- In Sweden (and Finland), both marks "pointed" to the right but both were at the top level (”…”), neither at the bottom.
Perhaps there is some sense in which the ” symbol points to the right, but it's not at all obvious; one would think that, if the tail is curved, the direction toward which it curves is the direction that the symbol points. Should we interchange "left" and "right" as applied to curved quotation marks and use some term other than "pointing"? If so, what would be a good choice? Peter Brown (talk) 15:54, 10 May 2018 (UTC)
- Good point. That has been fixed in the article, stating that it’s the convexity that is considered pointing, not the tail, consistently with what is observed with angle quotation marks : “with the convexity pointing outward.”
- Beside that, the scare quotes around “pointing” have been removed as pointless. -- Hnvnc (talk) 19:14, 25 October 2018 (UTC)
I've been spending some time understanding the use of quotation marks in Dutch, and believe that the primary and alternative use should be reversed: Unicode U+201C (“) as the primary opening symbol, Unicode U+201E („) as the alternative, traditional closing symbol.
The reference used for justifying the use of the low quotation mark (Burrough-Boenisch, Joy (2004). Righting English That's Gone Dutch. Voorburg: Kemper Conseil. pp. 41–46.) simply makes reference to the way it is done in the NRC Handelsblad newspaper and gives no specific statement about it being the primary or correct symbol. One must bear in mind that this book is instructing correct usage in English and simply takes example from the NRC Handelsblad to explain how symbols are used in American and British spelling.
This is only one of two newspapers (NRC Handelsblad and Trouw) that still use the traditional low quotation marks. Indeed there is some degree of inconsistency on NRC's part even as their style book, the NRCCode, makes no specific reference to the use of the low quotation mark; throughout the document high quotation marks are used with only one occurrence of actual double commas (as opposed to the Unicode U+201E „-symbol).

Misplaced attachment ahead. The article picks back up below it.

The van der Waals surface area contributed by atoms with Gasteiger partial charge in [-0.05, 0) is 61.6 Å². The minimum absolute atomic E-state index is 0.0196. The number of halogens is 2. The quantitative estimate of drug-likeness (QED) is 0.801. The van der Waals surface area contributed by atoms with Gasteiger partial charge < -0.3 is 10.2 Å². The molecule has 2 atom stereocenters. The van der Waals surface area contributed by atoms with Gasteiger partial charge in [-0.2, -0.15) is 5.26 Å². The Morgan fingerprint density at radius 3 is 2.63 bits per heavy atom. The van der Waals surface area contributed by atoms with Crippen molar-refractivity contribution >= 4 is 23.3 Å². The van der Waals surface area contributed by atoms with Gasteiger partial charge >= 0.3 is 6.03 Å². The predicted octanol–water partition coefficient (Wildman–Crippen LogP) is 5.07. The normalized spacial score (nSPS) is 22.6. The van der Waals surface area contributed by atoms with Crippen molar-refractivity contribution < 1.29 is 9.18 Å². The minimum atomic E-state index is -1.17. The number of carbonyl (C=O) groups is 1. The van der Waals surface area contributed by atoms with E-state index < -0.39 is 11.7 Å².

The reference in fact acknowledges the low quotation mark as to be traditional, pointing out that American style is the adopted modern standard, for instance in word processing. — Stimpy talk 10:47, 7 November 2018 (UTC)
Notes and references
- Microsoft Community: Non-breakable space justification in Word 2016
- Unicode Standard Annex #14: Unicode Line Breaking Algorithm, version Unicode 11.0.0
- Common Locale Data Repository, CLDR 34 Release Note
- Undisclosed reference.
- Discussions on the Unicode public mail list.
- [https://www.unicode.org/versions/Unicode11.0.0/ch06.pdf#G1834 The Unicode Standard, Version 11.0 - Core Specification. Chapter 6: Writing Systems and Punctuation. §6.2 General Punctuation. Space Characters
Indic quotation mark direction
At Quotation mark#History the fourth 'graph says
while Indic scripts preferred the inward-pointing 99-66 convention (”…“)., citing this blog. The problem (aside from it being a blog) is that it is self-inconsistent:
8. उद्धरण चिन्ह (” “) (Quotation Mark) ... Example: a. महात्मा गाँधी ने कहा ” सत्य ही ईश्वर है|” (Mahatma Gandhi said “Truth is God” )
While it's understandable that the Latin-script in the example has the 66–99 orientation, both of the quotes surrounding the Devanagari-script are the "99" type. Further, I can't find any other evidence that is not a copy (or perhaps the source of) this blog. This 1990 paper on Marathi language (using Devanagari script) punctuation shows "66–99" orientation:
- KELKAR, ASHOK R. "PUNCTUATION AND OTHER MARKS IN MARATHI WRITING : A FUNCTIONAL ANALYSIS." Bulletin of the Deccan College Research Institute 50 (1990): 263-75. http://www.jstor.org/stable/42931389. —[AlanM1(talk)]— 12:41, 17 November 2018 (UTC)